Mount Si Wildcats junior quarterback Clay Millen, left, drops back in the pocket before delivering a pin-point pass during a spring practice session on June 6 at Mount Si High School in Snoqualmie. Shaun Scott/staff photo

Mount Si Wildcats junior quarterback Clay Millen, left, drops back in the pocket before delivering a pin-point pass during a spring practice session on June 6 at Mount Si High School in Snoqualmie. Shaun Scott/staff photo

Soaring in the Snoqualmie Valley on the football field

Wildcats roster is filled with playmakers.

Music pulsated from the speakers as a drone hovered overhead during a spirited Mount Si Wildcats spring football practice session on June 6 in Snoqualmie.

The Wildcats, who finished the 2018 season with an overall record of 10-2, will be moving into a newly constructed high school with state-of-the-art facilities this fall. For the moment, the Wildcats are perfectly content with making do with what they have during the building-renovation process.

“Right now we don’t have any locker rooms. We are really going old school right now. We’re dressing in the bathrooms, we’re dressing in the concession stand. We know we are going to be moving into a state-of-the-art facility in about nine weeks,” Mount Si head football coach Charlie Kinnune said with a smile. “We’re pretty excited about that. Right now we’re just having a blast.”

Kinnune, as always, was in constant motion throughout the duration of the spring practice on June 6. Kinnune said there were close to 100 players spanning freshman to seniors in attendance at practice sessions this June. Kinnune, who has coached the Wildcats football program since 1992, is undoubtedly a living legend in the Snoqualmie Valley.

“He has been a role model of mine ever since I can remember. I was 5 years old out here doing workouts (camps) with the high schoolers when I was a kid,” Mount Si senior offensive/defensive lineman Gale Kamp said.

The Wildcats graduated two of the best players in school history in June. Quarterback Cale Millen (University of Oregon) and Jonny Barrett (Dartmouth College) will be playing on the college gridiron this fall.

“We went 10-2 last year with 13 seniors. This year we have an even smaller senior class of 10 seniors. We feel like we can make a deep run if we can stay healthy. That being said, I’m very pleased with our depth. Our junior and sophomore classes are talented and are very big,” Kinnune said.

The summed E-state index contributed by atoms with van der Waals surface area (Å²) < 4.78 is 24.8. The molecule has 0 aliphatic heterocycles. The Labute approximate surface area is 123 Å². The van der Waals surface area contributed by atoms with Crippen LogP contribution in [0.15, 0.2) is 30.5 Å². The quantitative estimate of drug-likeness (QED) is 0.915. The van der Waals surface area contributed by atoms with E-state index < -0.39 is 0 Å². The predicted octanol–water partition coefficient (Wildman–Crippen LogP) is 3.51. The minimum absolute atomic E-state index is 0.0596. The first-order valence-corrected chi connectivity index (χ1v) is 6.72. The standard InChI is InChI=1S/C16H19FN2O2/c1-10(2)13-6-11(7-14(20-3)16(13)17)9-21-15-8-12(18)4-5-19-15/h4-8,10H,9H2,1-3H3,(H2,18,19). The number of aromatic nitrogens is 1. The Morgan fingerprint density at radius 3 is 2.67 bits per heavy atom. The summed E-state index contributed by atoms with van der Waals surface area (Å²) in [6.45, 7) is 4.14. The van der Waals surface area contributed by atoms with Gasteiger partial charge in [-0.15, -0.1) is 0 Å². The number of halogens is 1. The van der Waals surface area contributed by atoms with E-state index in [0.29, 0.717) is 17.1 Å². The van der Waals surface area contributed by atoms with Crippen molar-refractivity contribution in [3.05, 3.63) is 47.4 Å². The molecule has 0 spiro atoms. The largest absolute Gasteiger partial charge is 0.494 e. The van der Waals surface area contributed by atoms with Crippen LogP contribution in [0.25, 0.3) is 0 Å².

Junior quarterback Clay Millen will lead the Wildcats offense this fall.

“Clay is a Division-1 prospect. He has at least one (D-1) offer and a lot of others knocking on his door,” Kinnune said of Millen.

Millen is stoked to have the opportunity to crack the starting lineup as a junior.

“It is going to be a fun year. We’ve got a good group coming back. We’ve got a lot of guys that I trust. I know that they can ball out,” Millen said of his teammates.

Millen is surrounded by a bevy of players with talent across the board. Wildcats’ wide receiver Colby Botten will be a focal point in the passing game.

“I just feel like I’m very safe having him on the field. Obviously, he is a huge playmaker for us. He is going to be one of our top players. He wants to win on every single play,” Millen said of Botten.

The Wildcats will return experienced running backs Daniel Harrison and Cole Norah to the lineup this fall. Norah, who suffered a torn ACL in January, said he plans to be back on the field in the second or third week of the regular season.

“When he gets back, he is going to be rocking,” Millen said of Norah. “When I got Cole next to me, I know we can either throw it or run it. It will be awesome to have him back.”

Kinnune said the Wildcats return two of their five starters on the offensive line. Kamp (left tackle) and Cooper Mcquay (center) are the two returning starters. Kinnune expects Tom Parker and Ben Entriken to be solid on the line as well. Kamp is the undisputed leader in the trenches.

“We’re looking forward to competing for a state championship and getting a ring. It always has been a dream of mine,” Kamp said.

Playing in the trenches fits Kamp’s personality.

“I don’t think I would rather play anywhere else on the field. It is so personal, aggressive and mean. When the play is over, you talk about where to go to eat afterwards with your teammates,” Kamp said with a smile.


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